A few days ago, I was reading the second chapter of the Quran–Surat Albaqarah–a chapter that I have been intensively studying and one that I have read many times. In verse 18 of this chapter, God says:

صُمٌّ بُكْمٌ عُمْيٌ فَهُمْ لَا يَرْجِعُونَ

Deaf, dumb and blind – so they will not return [to the right path].

For some reason, reading this verse a few days ago, for the umpteenth time, something finally clicked. In his interpretation of this verse, Ibn Kathir discusses that God is describing the hypocrites who chose deviation over guidance. He explains that the hypocrites could not hear or speak, and that even if there was light, they still could still not see.

When reading this, I felt a direct correlation with this verse and social injustice. I posted the image below on my personal instagram account


Before posting, I began to write a long caption about social injustices, and how people nowadays are deaf, dumb, and blind to injustices occurring worldwide. I began to get frustrated, and so I stopped. I decided that instagram was not the medium meant for this type of post–for these types of feelings. So I simply captioned it with a citation and three monkey emojis that I think fit well with the way I was feeling about these injustices. And that was the end of it.

But it’s never the end. Everytime I hear of another injustice, I get all worked up again. A few days ago I heard of the recent happenings at University of Missouri. One of the students said that when she got on the shuttle buses at the school, the whites would be at the front of the bus, and the blacks would have no where to sit except the back. Similarly, members of Students for Justice in Palestine at UIC received death threats after their recent “die in” demonstration in the quad.

As we are in the midst of the #BlackLivesMatter movement, and the pique of Islamophobia, I am finding that racism and ways to counter racism are more prominent than I ever remember in my lifetime (or maybe I am more aware of it now than in the past), and it makes me question just how much we have progressed as a nation since the civil rights movement. Our forefathers fought for our freedom, yet here we are again with the same problems Martin Luther King Jr., Rosa Parks, and Malcolm X were faced with decades ago. Here we are with people verbally and physically abusing Muslims like they did centuries ago to Prophet Muhammad (PBUH). Here we are with history repeating itself. Here we are with injustices happening every single day and people turning a blind eye to them. It saddens me that we live in a world in need of peace, yet world peace seems so far away because the number of people working towards it are few and far between. So many are focusing their energy on less pressing issues like red coffee cups at Starbucks, or determining whether the dress was blue or white.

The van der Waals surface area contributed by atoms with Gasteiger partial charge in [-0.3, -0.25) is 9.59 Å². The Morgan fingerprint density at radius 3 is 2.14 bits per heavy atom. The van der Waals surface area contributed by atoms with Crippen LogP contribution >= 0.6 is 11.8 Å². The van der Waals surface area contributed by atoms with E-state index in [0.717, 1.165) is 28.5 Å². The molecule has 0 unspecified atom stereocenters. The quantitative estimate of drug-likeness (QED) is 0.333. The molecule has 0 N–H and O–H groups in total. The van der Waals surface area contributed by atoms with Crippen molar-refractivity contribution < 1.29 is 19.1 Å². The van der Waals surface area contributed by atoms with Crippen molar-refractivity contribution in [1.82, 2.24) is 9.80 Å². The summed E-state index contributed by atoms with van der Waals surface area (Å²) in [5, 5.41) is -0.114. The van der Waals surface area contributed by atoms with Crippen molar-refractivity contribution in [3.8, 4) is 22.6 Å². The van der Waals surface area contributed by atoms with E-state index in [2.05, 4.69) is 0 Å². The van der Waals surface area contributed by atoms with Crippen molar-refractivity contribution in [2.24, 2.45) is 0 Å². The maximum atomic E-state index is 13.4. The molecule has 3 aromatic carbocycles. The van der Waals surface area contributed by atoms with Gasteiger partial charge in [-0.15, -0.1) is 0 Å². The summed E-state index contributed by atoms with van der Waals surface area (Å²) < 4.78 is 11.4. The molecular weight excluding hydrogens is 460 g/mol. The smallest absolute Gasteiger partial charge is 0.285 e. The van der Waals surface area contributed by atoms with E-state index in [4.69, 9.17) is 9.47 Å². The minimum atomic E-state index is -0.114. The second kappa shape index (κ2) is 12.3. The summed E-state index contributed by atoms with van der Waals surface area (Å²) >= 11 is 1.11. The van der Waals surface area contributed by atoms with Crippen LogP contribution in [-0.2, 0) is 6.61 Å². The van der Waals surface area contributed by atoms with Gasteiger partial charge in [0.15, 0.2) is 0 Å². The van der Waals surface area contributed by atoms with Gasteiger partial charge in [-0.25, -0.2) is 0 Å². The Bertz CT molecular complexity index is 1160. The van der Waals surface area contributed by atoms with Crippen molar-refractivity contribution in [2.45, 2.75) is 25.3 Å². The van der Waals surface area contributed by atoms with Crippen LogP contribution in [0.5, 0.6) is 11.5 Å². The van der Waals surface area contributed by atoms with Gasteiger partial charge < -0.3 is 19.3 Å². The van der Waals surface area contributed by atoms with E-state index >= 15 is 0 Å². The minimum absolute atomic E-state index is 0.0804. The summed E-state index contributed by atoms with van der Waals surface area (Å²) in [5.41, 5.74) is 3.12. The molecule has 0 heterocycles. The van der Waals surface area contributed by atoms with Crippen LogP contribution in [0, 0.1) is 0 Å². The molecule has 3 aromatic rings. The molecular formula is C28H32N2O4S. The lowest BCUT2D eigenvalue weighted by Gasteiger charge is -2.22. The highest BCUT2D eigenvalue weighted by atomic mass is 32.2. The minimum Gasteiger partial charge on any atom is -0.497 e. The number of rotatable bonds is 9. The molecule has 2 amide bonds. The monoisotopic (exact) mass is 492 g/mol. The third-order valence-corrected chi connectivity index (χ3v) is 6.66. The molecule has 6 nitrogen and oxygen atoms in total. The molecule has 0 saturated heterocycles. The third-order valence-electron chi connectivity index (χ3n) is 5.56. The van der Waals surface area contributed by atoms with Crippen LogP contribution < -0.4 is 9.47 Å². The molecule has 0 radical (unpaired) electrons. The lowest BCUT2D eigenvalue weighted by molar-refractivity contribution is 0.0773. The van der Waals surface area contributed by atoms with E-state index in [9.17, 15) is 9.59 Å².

Despite one’s religion or lack thereof, it’s a moral obligation for each and every one of us to be fair and just in the way we deal with others. Being just also means dispelling injustices, no matter how small they may be. This is our role as humanity, because at the end of the day we are all people and we are working towards the same things: to be loved and accepted.



2 thoughts on “Justice?

  1. I can very well understand how you must be feeling sister. Seeing what is going on against the Muslim Ummah is just so disappointing …. Let’s pray to Allah SWT to help us and grant us the strength to defend our beautiful Deen.

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